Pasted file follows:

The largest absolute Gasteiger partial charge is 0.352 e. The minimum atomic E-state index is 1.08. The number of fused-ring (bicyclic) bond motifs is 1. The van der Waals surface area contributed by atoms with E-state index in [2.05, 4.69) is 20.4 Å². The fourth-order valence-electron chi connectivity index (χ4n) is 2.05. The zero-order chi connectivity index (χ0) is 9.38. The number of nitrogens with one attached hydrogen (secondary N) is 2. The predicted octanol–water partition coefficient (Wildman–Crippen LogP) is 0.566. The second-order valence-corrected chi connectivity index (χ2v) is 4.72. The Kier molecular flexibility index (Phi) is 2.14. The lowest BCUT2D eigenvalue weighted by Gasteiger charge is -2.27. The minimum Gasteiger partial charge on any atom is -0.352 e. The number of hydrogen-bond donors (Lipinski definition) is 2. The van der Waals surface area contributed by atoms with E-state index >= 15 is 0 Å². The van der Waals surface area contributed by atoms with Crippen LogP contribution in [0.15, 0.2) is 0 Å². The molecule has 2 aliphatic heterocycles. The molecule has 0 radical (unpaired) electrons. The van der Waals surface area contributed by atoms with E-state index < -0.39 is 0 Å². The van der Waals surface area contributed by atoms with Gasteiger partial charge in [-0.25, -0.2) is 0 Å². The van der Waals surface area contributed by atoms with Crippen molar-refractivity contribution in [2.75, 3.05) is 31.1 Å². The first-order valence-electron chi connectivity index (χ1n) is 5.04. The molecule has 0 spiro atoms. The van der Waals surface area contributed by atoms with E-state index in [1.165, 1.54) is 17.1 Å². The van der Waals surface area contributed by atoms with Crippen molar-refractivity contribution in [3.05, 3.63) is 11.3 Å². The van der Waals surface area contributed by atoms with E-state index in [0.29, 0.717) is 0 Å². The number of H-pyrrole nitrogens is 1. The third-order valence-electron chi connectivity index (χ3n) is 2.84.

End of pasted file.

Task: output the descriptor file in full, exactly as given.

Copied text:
The largest absolute Gasteiger partial charge is 0.352 e. The minimum atomic E-state index is 1.08. The number of fused-ring (bicyclic) bond motifs is 1. The van der Waals surface area contributed by atoms with E-state index in [2.05, 4.69) is 20.4 Å². The fourth-order valence-electron chi connectivity index (χ4n) is 2.05. The zero-order chi connectivity index (χ0) is 9.38. The number of nitrogens with one attached hydrogen (secondary N) is 2. The predicted octanol–water partition coefficient (Wildman–Crippen LogP) is 0.566. The second-order valence-corrected chi connectivity index (χ2v) is 4.72. The Kier molecular flexibility index (Phi) is 2.14. The lowest BCUT2D eigenvalue weighted by Gasteiger charge is -2.27. The minimum Gasteiger partial charge on any atom is -0.352 e. The number of hydrogen-bond donors (Lipinski definition) is 2. The van der Waals surface area contributed by atoms with E-state index >= 15 is 0 Å². The van der Waals surface area contributed by atoms with Crippen LogP contribution in [0.15, 0.2) is 0 Å². The molecule has 2 aliphatic heterocycles. The molecule has 0 radical (unpaired) electrons. The van der Waals surface area contributed by atoms with E-state index < -0.39 is 0 Å². The van der Waals surface area contributed by atoms with Gasteiger partial charge in [-0.25, -0.2) is 0 Å². The van der Waals surface area contributed by atoms with Crippen molar-refractivity contribution in [2.75, 3.05) is 31.1 Å². The first-order valence-electron chi connectivity index (χ1n) is 5.04. The molecule has 0 spiro atoms. The van der Waals surface area contributed by atoms with E-state index in [1.165, 1.54) is 17.1 Å². The van der Waals surface area contributed by atoms with Crippen molar-refractivity contribution in [3.05, 3.63) is 11.3 Å². The van der Waals surface area contributed by atoms with E-state index in [0.29, 0.717) is 0 Å². The number of H-pyrrole nitrogens is 1. The third-order valence-electron chi connectivity index (χ3n) is 2.84.